No matter your industry, target audience, or whether you're B2B or B2C, there is no doubt that today a large portion of your potential buyers are on social media. And well-planned, consistently-created video allows you to connect with that audience time and time again to drive awareness and enagagement more effectively than any other form of content.
The power of video simply cannot be denied. If users are spending 1 billion hours a day watching videos, the facts speak for themselves. With the right approach, taking all the right steps in order, video creation can be the making of a business. It costs nothing to make a video these days and business both small and big are putting up their own videos.
Do you want to attract a new audience to your brand? This top-of-funnel goal is the broadest and probably the easiest to measure. Attracting an audience means presenting your brand as the solution to a problem that was recently introduced to the viewer. This will likely be your first interaction with them, so you want to make sure it’s a memorable one.
It’s time to nurture your prospective leads! If your audience has made it this far down the marketing funnel, your marketing efforts are paying off. Nurturing is one of the harder stages, but luckily, it’s quick and easy to measure. If you’ve done a successful job nurturing, you’ll see it in conversions. What those conversions are are up to you — you might want sales, social shares, contact information, you name it. But the completing of a desired action means your video is accomplishing exactly what you want it to.
How can you optimize the video you already have? Can you add a stronger call to action? Can you share it on another platform? Think creatively about how to further your video’s reach and effectiveness. If you want more exposure, sharing your video on a new channel could help. If you’re underwhelmed by your click-throughs or conversions, see if you can add an end card with a bigger CTA, adjust the description copy, or create an incentive for clicking through, like a limited-time discount or some kind of contest.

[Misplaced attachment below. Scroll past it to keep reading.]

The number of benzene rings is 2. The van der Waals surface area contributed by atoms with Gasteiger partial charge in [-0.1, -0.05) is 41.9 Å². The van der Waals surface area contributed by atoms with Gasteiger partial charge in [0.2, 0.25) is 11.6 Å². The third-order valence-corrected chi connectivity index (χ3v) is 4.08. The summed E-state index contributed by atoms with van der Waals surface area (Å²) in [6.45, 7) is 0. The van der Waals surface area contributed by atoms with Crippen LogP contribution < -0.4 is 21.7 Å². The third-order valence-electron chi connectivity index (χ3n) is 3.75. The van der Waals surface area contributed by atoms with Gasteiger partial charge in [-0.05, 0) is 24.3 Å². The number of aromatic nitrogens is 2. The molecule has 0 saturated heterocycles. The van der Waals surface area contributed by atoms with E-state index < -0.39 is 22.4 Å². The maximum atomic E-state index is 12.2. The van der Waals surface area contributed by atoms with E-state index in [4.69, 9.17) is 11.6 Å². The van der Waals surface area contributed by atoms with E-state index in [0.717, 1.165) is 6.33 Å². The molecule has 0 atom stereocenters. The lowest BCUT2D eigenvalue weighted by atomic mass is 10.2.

Earned video distributionExtended ArticleHow to Perfect Your Earned Video Distribution StrategyWe’ve talked about owned and paid distribution and the effect they can have on your video’s success. While they’re the most common ways to… Read More is one of the trickiest types of distribution due to its uncontrollable nature. Try as you may, earned media means you’re essentially leaving this distribution up to chance, though there are some definite efforts you can make to push the needle a little further in your favor. Since earned media is totally free to implement, it’s just a matter of putting in the effort and not being afraid to follow up.
The benefits of a planned marketing strategy are numerous. Business owners often rely solely on their intuition to make business decisions. While this informal knowledge is important in the decision-making process, it may not provide you with all the facts you need to achieve marketing results. A marketing strategy will help you define business goals and develop activities to achieve them.